Autumn Statement - follow it live with Which?Chancellor George Osborne to target growth
28 November 2011
The Chancellor, George Osborne, will tomorrow announce government spending plans for 2012 and launch a stimulus package designed to 'get the British economy moving'.
New investment will come from pension funds but £5bn could be paid for by further cuts in public spending, and speculation is mounting that fuel duty and train ticket prices will be frozen to ease the squeeze on hard-up consumers.
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National Infrastructure Plan
Announcing several initiatives ahead of his official Autumn Statement, due to be made at 12.30pm on 29 November, Mr Osborne appeared on the BBC's Andrew Marr Show yesterday (27 November). He said that it was 'an exceptionally difficult time', with a 'slowing world economy' and a 'financial crisis brewing in Europe'.
The Chancellor announced a £20bn National Loan Guarantee Scheme to make money available to small businesses and an agreement with big pension funds to invest in new infrastructure projects. The National Infrastructure Plan was confirmed by the National Association of Pension Funds (NAPF) and the Pension Protection Fund (PPF).
In a statement, Joanne Segaers, Chief Executive of the NAPF said: 'We’re excited by the Government’s commitment to try to make it easier for pension funds to back major infrastructural projects, and we look forward to working on the details with them. This could be a real win-win.'
Segaers added that the UK desperately needs to update its infrastructure, and that 'pension funds are looking for inflation-linked, long-term investments. Pension funds hold over a trillion pounds in assets, but only around 2% of that is invested in infrastructure. There’s the potential for that to be much higher.'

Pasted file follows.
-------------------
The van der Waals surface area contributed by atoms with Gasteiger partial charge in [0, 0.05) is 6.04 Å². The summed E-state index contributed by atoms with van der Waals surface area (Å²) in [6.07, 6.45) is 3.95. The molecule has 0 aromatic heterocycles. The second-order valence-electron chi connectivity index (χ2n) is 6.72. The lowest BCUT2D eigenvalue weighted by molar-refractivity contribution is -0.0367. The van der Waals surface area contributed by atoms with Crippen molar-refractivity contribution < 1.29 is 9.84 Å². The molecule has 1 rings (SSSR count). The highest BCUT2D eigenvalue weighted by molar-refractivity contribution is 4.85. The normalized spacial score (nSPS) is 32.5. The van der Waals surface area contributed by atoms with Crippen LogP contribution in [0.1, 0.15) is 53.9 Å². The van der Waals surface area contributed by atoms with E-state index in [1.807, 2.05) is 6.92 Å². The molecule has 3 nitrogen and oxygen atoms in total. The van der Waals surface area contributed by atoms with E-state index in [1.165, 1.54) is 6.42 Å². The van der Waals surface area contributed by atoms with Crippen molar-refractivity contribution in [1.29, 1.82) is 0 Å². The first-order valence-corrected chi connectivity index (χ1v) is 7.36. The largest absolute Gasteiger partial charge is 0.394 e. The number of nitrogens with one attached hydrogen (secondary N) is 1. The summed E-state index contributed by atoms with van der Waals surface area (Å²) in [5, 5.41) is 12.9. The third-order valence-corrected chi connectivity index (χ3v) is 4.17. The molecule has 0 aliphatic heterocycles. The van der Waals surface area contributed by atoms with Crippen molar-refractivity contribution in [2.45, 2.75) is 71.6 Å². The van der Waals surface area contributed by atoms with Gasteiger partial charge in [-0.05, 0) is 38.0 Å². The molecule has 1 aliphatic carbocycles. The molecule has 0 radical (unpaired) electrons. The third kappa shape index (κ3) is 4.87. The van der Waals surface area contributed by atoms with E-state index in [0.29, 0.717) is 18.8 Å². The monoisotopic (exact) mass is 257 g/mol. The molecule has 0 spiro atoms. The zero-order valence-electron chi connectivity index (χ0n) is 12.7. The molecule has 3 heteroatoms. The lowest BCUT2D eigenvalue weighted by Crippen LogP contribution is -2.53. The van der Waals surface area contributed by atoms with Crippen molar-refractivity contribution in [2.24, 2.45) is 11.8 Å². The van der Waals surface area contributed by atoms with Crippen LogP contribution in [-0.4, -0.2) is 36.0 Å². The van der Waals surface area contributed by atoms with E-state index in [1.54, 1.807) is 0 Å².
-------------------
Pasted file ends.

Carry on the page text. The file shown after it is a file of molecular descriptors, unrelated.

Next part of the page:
Consumer measures expected
Although the Autumn Statement is mainly about the government's overall spending plans, several measures to help consumers have been flagged in advance. These include a reduction in the maximum permitted increase in rail fares for 2012, from an 8% cap to 6%. It has also been widely reported that the government intends to postpone or abolish a scheduled rise in fuel duty that would put up the price of petrol for motorists.
Some commentators have suggested that the government might consider a temporary cut in VAT to stimulate retail spending, similar to the one announced by the previous Chancellor Alistair Darling in 2009, but this has not been confirmed. Mr Osborne increased VAT from 17.5% to 20% in his 2010 Emergency Budget.
Public spending may be reduced
Although the National Infrastructure Plan will be financed mainly from pension fund investors, who are expected to provide £20bn, it has been suggested that around £5bn will be funded by reductions in planned public spending. Some of this could come from frozen tax credits and lower than expected increases in benefits.
The inflation figure normally used to set benefit rates is that from the preceding September, which was higher than expected at 5.2% (CPI). In October 2011, inflation fell back to 5% and has been forecast to decrease significantly over 2012 by the Bank of England. It is in this context that a lower index-linked rise may be considered.
Tax changes unlikely
The government seems unlikely to change income tax rates for 2012-13, although HMRC are expected to act on schemes to avoid stamp duty land tax on house purchases and continue its crack down on tax evasion generally.